Washington sits quietly to the northwest of the United States, and nearly 60 percent of its residents live in or around the Seattle area. The state is often cited for its exceptional landscape that includes a mix of deep rainforests, glaciers, mountain ranges, basins and small pockets of islands. Overall, the Evergreen State is a beautiful place to live, especially for those who enjoy the great outdoors. What’s interesting is that within the boundaries of this quiet peaceful state lie major drug problems.

The River Source works with recovering drug addicts from across the United States, and we’re always surprised to learn where many of our patients come from. While we often believe it’s the large cities that are responsible for the nation’s drug problems, it’s often the small and less publicized states that harbor the most issues. Washington is one of those states. In 2007 and 2008, Washington was one of the top ten states for high rates of recreational drug use in many categories. Beneath the towering evergreens and tall mountain ranges there lie substance abuse problems that many are unaware of.

Why Addiction is Prevalent in Washington

In 2006 and 2007, it was reported that the greatest sources of drug abuse were due to cocaine, marijuana and heroin. Cocaine is the drug that is most prevalent, responsible for the most drug arrests and admittances to treatment. Washington is also a target for drugs because it’s a short distance from California. It’s easy to move illegal substances up the coastline and into Washington.

Another drug that has attracted statewide attention: meth. With expansive areas in the rural communities of Washington, it’s easy to create meth labs and produce the in-demand drug. Meth labs can be difficult to detect since they can be run out of a basement, and anyone with basic meth-making skills can produce the drug. With the traditionally high rate of cocaine use in the state, many drug dealers have pointed their buyers to alternative drugs like meth and heroin that are cheaper.

How Does Washington Compare to Other States?

Compared to the national average, Washington has higher rates of drug abuse. Approximately 10 percent of residents reported using illegal drugs in the past month, compared to the national average of 8 percent. In 2007 and 2008, Washington was one of the top ten states for drug abuse rates in several categories, including: past-month illicit drug use, past-month marijuana use and past-year nonmedical use of pain pills.

Furthermore, the rate of drug-induced deaths in Washington is more than the national average, approximately 15.5 per 100,000 people compared to the national average of 12.7 per 100,000. In 2007, there were 1,003 people who died in Washington as a direct consequence of drugs, and this number is more than the victims who died from firearms and car accidents.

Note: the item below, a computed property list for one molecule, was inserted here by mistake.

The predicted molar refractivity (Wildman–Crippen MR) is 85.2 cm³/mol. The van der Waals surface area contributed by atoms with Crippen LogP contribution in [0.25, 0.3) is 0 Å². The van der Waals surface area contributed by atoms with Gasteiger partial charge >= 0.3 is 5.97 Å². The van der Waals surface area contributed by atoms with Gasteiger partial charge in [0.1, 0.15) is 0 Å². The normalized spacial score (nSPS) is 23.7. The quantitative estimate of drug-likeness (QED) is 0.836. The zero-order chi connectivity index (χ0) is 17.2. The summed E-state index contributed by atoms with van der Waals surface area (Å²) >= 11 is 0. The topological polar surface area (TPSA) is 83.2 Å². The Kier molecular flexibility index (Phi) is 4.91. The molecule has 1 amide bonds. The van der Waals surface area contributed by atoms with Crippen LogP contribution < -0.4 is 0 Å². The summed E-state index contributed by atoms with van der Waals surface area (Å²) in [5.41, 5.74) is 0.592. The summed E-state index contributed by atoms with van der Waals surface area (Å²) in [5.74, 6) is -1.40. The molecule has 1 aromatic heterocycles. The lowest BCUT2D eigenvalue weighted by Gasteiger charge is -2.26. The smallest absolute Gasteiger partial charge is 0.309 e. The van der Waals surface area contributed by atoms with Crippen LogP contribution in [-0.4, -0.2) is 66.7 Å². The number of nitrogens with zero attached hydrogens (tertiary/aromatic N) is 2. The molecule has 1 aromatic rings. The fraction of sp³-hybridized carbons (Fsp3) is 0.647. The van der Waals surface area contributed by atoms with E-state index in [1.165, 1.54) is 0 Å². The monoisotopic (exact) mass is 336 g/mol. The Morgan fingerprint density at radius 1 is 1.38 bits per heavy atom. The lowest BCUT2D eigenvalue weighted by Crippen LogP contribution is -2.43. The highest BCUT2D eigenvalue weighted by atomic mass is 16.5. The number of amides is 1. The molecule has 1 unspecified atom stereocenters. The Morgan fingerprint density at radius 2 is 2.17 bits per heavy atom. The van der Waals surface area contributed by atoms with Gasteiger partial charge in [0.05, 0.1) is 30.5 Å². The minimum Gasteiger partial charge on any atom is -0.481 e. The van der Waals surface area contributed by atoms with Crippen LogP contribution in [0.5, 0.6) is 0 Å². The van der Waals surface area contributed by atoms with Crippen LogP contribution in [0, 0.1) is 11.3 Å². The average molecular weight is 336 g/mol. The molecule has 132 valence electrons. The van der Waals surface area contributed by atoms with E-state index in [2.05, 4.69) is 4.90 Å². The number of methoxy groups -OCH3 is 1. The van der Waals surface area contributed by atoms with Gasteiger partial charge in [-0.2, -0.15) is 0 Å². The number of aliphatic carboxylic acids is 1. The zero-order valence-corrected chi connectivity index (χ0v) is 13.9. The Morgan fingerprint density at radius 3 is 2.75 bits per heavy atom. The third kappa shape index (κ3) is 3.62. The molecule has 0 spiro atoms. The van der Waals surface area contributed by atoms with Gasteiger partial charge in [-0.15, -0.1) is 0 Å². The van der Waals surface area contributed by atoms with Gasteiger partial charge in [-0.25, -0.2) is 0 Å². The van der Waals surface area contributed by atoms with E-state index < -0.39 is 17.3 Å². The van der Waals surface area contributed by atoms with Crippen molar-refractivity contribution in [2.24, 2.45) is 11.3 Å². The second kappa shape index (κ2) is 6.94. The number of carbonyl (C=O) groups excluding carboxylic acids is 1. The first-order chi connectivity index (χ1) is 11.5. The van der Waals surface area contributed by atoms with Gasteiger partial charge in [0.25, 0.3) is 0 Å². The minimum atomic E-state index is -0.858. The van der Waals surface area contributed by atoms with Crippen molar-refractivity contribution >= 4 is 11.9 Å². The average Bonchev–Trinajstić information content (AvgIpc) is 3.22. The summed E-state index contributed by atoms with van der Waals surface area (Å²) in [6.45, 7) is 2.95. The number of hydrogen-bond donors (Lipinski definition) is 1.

A Close Look at the Numbers

Below is the percentage of the Washington population using and/or abusing drugs.

Illicit Drugs Age 18+
Past Month Illicit Drug Use 1 10.19%
Past Year Marijuana Use 11.54%
Past Month Marijuana Use 7.44%
Past Month Use of Illicit Drugs other Than Marijuana 1 4.47%
Past Year Cocaine Use 2.62%
Past Year Non-Medical Pain Reliever Use 6.25%
Alcohol Age 18+
Past Month Alcohol Use 58.46%
Past Month Binge Alcohol Use 2 23.79%
Past Year Dependence, Abuse & Treatment Age 18+
Illicit Drug Dependence 1 1.91%
Illicit Drug Dependence or Abuse 1 2.69%
Alcohol Dependence 3.80%
Alcohol Dependence or Abuse 7.85%
Alcohol or Illict Dependence or Abuse 1 9.36%
Needing but not Receiving Treatment for Illicit Drug Use 1, 3 2.45%
Needing but not Receiving Treatment for Alcohol Use 3 7.23%
1 – Illicit Drugs include marijuana, cocaine, heroin, hallucinogens, inhalants, or prescription-like psychotherapeutics that are used non-medically. Illicit Drugs Other Than Marijuana include cocaine, heroin, hallucinogens, inhalants or prescription-like psychotherapeutics that are used non-medically2 – Binge alcohol is defined as drinking five or more drinks in the same setting on at least one day in the past 30 days3 – Needing But Not Receiving Treatment refers to the respondents needing treatment for illicit drug or alcohol use but not seeking specific treatment at a facility

4 – Major Depressive Episode is defined as having a period of at least 2 weeks where a person experienced a depressed state of mind or loss of interest in daily activities. They also have the symptoms listed in the DSM-IV

Source: National Survey on Drug Use & Health, 2004 and 2005, SAMHSA, Office of Applied Studies

Serious Psychological Distress 10.43%

Why Washington Residents Should Seek Treatment in Arizona

For many of our patients, it required a change of location to be fully invested in their recovery. Since Washington has a high demand for drugs, it can be difficult to live in your current environment and expect to have a successful recovery from drug addiction. The River Source is nestled in the quiet, peaceful confines of the Arizona desert, and the warm, sunny skies are a welcoming change from the often gray and drizzly days in Washington. Our Washington patients connect with Mother Nature often for the first time at our community and learn how to nurture their mind, body and spirit. Both states reamin on the western half of the country, making it realistic fro family to visit as well.